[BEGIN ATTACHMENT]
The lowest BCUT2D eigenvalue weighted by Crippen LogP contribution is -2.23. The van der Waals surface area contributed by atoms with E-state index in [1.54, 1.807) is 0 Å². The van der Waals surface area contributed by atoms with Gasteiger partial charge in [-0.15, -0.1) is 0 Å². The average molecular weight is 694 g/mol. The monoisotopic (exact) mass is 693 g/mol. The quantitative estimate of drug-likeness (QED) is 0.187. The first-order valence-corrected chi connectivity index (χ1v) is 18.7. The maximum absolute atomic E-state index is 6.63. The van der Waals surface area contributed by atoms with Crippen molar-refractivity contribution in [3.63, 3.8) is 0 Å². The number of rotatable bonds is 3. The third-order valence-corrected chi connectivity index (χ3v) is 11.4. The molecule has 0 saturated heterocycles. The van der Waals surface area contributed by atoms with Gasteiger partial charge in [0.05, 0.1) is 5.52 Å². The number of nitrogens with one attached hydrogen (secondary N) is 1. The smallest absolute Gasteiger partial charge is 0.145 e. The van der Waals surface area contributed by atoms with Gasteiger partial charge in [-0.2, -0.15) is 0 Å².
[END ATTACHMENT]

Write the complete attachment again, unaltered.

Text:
The lowest BCUT2D eigenvalue weighted by Crippen LogP contribution is -2.23. The van der Waals surface area contributed by atoms with E-state index in [1.54, 1.807) is 0 Å². The van der Waals surface area contributed by atoms with Gasteiger partial charge in [-0.15, -0.1) is 0 Å². The average molecular weight is 694 g/mol. The monoisotopic (exact) mass is 693 g/mol. The quantitative estimate of drug-likeness (QED) is 0.187. The first-order valence-corrected chi connectivity index (χ1v) is 18.7. The maximum absolute atomic E-state index is 6.63. The van der Waals surface area contributed by atoms with Crippen molar-refractivity contribution in [3.63, 3.8) is 0 Å². The number of rotatable bonds is 3. The third-order valence-corrected chi connectivity index (χ3v) is 11.4. The molecule has 0 saturated heterocycles. The van der Waals surface area contributed by atoms with Gasteiger partial charge in [0.05, 0.1) is 5.52 Å². The number of nitrogens with one attached hydrogen (secondary N) is 1. The smallest absolute Gasteiger partial charge is 0.145 e. The van der Waals surface area contributed by atoms with Gasteiger partial charge in [-0.2, -0.15) is 0 Å².